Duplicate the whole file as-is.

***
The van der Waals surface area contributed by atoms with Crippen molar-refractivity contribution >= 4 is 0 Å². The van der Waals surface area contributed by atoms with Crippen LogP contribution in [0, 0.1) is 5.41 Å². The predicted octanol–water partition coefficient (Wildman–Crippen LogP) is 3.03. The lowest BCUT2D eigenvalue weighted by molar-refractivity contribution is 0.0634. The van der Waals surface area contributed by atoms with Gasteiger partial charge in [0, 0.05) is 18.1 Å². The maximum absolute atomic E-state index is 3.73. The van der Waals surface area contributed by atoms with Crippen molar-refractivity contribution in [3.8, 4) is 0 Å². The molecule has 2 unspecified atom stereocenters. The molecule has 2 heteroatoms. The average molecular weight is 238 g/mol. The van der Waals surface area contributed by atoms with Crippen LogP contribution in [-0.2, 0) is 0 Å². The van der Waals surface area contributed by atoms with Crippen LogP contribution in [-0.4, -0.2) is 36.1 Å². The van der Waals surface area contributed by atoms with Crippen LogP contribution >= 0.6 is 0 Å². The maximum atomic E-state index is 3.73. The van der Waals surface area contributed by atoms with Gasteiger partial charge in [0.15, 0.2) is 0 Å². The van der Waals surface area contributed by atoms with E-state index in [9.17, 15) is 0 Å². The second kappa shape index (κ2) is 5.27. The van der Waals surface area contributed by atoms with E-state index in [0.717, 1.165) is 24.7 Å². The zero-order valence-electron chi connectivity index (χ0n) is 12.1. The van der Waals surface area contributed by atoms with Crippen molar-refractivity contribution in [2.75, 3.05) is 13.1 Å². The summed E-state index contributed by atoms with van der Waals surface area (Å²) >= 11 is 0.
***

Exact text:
The van der Waals surface area contributed by atoms with Crippen molar-refractivity contribution >= 4 is 0 Å². The van der Waals surface area contributed by atoms with Crippen LogP contribution in [0, 0.1) is 5.41 Å². The predicted octanol–water partition coefficient (Wildman–Crippen LogP) is 3.03. The lowest BCUT2D eigenvalue weighted by molar-refractivity contribution is 0.0634. The van der Waals surface area contributed by atoms with Gasteiger partial charge in [0, 0.05) is 18.1 Å². The maximum absolute atomic E-state index is 3.73. The van der Waals surface area contributed by atoms with Crippen molar-refractivity contribution in [3.8, 4) is 0 Å². The molecule has 2 unspecified atom stereocenters. The molecule has 2 heteroatoms. The average molecular weight is 238 g/mol. The van der Waals surface area contributed by atoms with Crippen LogP contribution in [-0.2, 0) is 0 Å². The van der Waals surface area contributed by atoms with Crippen LogP contribution in [-0.4, -0.2) is 36.1 Å². The van der Waals surface area contributed by atoms with Crippen LogP contribution >= 0.6 is 0 Å². The maximum atomic E-state index is 3.73. The van der Waals surface area contributed by atoms with Gasteiger partial charge in [0.15, 0.2) is 0 Å². The van der Waals surface area contributed by atoms with E-state index in [9.17, 15) is 0 Å². The second kappa shape index (κ2) is 5.27. The van der Waals surface area contributed by atoms with E-state index in [0.717, 1.165) is 24.7 Å². The zero-order valence-electron chi connectivity index (χ0n) is 12.1. The van der Waals surface area contributed by atoms with Crippen molar-refractivity contribution in [2.75, 3.05) is 13.1 Å². The summed E-state index contributed by atoms with van der Waals surface area (Å²) >= 11 is 0.